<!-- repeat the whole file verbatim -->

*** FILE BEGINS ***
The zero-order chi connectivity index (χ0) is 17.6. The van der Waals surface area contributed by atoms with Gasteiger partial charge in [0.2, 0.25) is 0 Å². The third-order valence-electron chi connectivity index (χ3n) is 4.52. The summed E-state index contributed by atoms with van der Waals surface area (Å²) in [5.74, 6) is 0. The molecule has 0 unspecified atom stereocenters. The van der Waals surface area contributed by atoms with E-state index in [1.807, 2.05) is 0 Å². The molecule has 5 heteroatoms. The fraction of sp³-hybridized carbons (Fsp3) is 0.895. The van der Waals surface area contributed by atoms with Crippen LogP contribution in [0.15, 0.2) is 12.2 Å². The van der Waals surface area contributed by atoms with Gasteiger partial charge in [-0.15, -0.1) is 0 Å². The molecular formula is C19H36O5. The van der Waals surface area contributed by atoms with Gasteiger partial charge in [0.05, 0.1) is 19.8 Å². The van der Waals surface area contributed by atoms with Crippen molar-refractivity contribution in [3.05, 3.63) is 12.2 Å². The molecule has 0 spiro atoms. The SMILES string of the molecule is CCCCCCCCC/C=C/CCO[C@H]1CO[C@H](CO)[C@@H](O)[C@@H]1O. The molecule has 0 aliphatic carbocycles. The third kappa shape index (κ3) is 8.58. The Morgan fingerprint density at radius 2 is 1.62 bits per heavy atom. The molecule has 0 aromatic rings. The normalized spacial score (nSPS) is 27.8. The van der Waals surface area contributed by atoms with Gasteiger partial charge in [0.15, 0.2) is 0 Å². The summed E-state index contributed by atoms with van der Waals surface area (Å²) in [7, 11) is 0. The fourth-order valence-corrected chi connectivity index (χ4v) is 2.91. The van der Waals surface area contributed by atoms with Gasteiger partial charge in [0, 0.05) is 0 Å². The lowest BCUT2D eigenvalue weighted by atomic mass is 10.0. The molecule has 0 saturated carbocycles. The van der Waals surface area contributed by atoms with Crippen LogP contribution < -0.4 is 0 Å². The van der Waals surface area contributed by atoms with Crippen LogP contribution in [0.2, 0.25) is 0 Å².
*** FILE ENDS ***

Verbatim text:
The zero-order chi connectivity index (χ0) is 17.6. The van der Waals surface area contributed by atoms with Gasteiger partial charge in [0.2, 0.25) is 0 Å². The third-order valence-electron chi connectivity index (χ3n) is 4.52. The summed E-state index contributed by atoms with van der Waals surface area (Å²) in [5.74, 6) is 0. The molecule has 0 unspecified atom stereocenters. The van der Waals surface area contributed by atoms with E-state index in [1.807, 2.05) is 0 Å². The molecule has 5 heteroatoms. The fraction of sp³-hybridized carbons (Fsp3) is 0.895. The van der Waals surface area contributed by atoms with Crippen LogP contribution in [0.15, 0.2) is 12.2 Å². The van der Waals surface area contributed by atoms with Gasteiger partial charge in [-0.15, -0.1) is 0 Å². The molecular formula is C19H36O5. The van der Waals surface area contributed by atoms with Gasteiger partial charge in [0.05, 0.1) is 19.8 Å². The van der Waals surface area contributed by atoms with Crippen molar-refractivity contribution in [3.05, 3.63) is 12.2 Å². The molecule has 0 spiro atoms. The SMILES string of the molecule is CCCCCCCCC/C=C/CCO[C@H]1CO[C@H](CO)[C@@H](O)[C@@H]1O. The molecule has 0 aliphatic carbocycles. The third kappa shape index (κ3) is 8.58. The Morgan fingerprint density at radius 2 is 1.62 bits per heavy atom. The molecule has 0 aromatic rings. The normalized spacial score (nSPS) is 27.8. The van der Waals surface area contributed by atoms with Gasteiger partial charge in [0.15, 0.2) is 0 Å². The summed E-state index contributed by atoms with van der Waals surface area (Å²) in [7, 11) is 0. The fourth-order valence-corrected chi connectivity index (χ4v) is 2.91. The van der Waals surface area contributed by atoms with Gasteiger partial charge in [0, 0.05) is 0 Å². The lowest BCUT2D eigenvalue weighted by atomic mass is 10.0. The molecule has 0 saturated carbocycles. The van der Waals surface area contributed by atoms with Crippen LogP contribution < -0.4 is 0 Å². The van der Waals surface area contributed by atoms with Crippen LogP contribution in [0.2, 0.25) is 0 Å².